Lake Geneva

Once you’ve seen all there is to see in the Botanical Garden, follow the signs for Parc de La Perle du Lac and you’ll soon find Lake Geneva, which is just calling for you to spend an hour or two walking alongside it.

You can even see Mont Blanc across the lake on a clear day!

Views of Mont Blanc across Lake Geneva
Views of Lake Geneva with Mont Blanc as a backdrop

Brunswick Monument

During your walk, you should also take some time to photograph the Brunswick Monument, which is a mausoleum dating back to 1879.

Brunswick Monument in Geneva, Switzerland
Geneva’s Brunswick Monument looking all kinds of gothic

It was built to commemorate Charles II, Duke of Brunswick and is said to resemble the Scaliger Tombs in Verona, Italy.

You’ll find the monument along Quai du Mont-Blanc within about a 20-minute walk of Parc de La Perle du Lac.

Geneva Flower Clock

Also overlooking Lake Geneva is the “Flower Clock” in Jardin Anglais.

Made from flowers, this clock really tells the time and changes throughout the year based on which flowers are in season at which time.

Sadly when we visited, some council workers were changing the flowers, so we weren’t able to get a clear shot of it. Hopefully, you’ll have better luck!

Jet d’Eau

And of course, I can’t possibly write a Geneva itinerary without mentioning Jet d’Eau, which is probably one of Geneva’s most well-known attractions.

This iconic fountain propels water over 140 metres (460 ft) in the air! Because of this, the fountain doesn’t operate on windy days. (Another unlucky blow for us!)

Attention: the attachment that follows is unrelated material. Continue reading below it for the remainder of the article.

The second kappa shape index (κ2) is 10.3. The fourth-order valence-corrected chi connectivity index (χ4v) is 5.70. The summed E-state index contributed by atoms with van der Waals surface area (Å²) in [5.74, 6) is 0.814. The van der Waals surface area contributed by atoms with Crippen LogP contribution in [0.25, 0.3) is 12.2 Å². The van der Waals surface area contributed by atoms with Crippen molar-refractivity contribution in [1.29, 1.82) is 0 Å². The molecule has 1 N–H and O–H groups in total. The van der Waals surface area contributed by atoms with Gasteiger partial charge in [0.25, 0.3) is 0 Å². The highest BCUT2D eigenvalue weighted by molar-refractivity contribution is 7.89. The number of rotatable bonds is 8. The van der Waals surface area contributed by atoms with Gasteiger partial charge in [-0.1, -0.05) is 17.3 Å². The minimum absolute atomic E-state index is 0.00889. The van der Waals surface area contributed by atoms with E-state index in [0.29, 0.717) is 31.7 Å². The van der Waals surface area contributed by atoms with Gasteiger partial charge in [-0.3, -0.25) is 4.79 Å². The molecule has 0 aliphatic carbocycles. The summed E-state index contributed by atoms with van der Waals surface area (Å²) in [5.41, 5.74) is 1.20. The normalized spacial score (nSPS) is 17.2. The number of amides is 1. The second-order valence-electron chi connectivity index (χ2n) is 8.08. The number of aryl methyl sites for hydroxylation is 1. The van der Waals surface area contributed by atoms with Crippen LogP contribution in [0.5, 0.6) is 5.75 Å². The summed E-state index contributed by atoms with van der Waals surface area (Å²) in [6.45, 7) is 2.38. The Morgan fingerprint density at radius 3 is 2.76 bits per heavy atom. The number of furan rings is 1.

Lake Geneva Cruise

Finally, if you have time, you might enjoy a cruise along Lake Geneva.

It’s included in the Geneva City Pass or you can book your ticket separately via Get Your Guide.

It’s a very popular experience with families and boat enthusiasts because you can see the spinning motor inside the boat.

That said, if this doesn’t excite you, then you might want to skip it as we personally think you can enjoy the same lake views from the shore… for free.

Views of Lake Geneva from Parc de la Perle du Lac
Pretty views of Lake Geneva from the shore…

Day 2: Geneva’s Old Town & Parc des Bastions

On your second day, let’s head into Geneva’s Old Town.

There’s plenty to see here to warrant a full day of exploring – especially if you love history and architecture.

Saint Peter’s Cathedral & Reformation Museum

Perhaps one of the most well-known landmarks in this area of Geneva is Saint Peter’s Cathedral aka the symbol of the Protestant Reformation.

While the Cathedral was built in the 12th century, it’s undergone many changes over the years. Thanks in large part to its connection with the Protestant Reformation in the 1500s.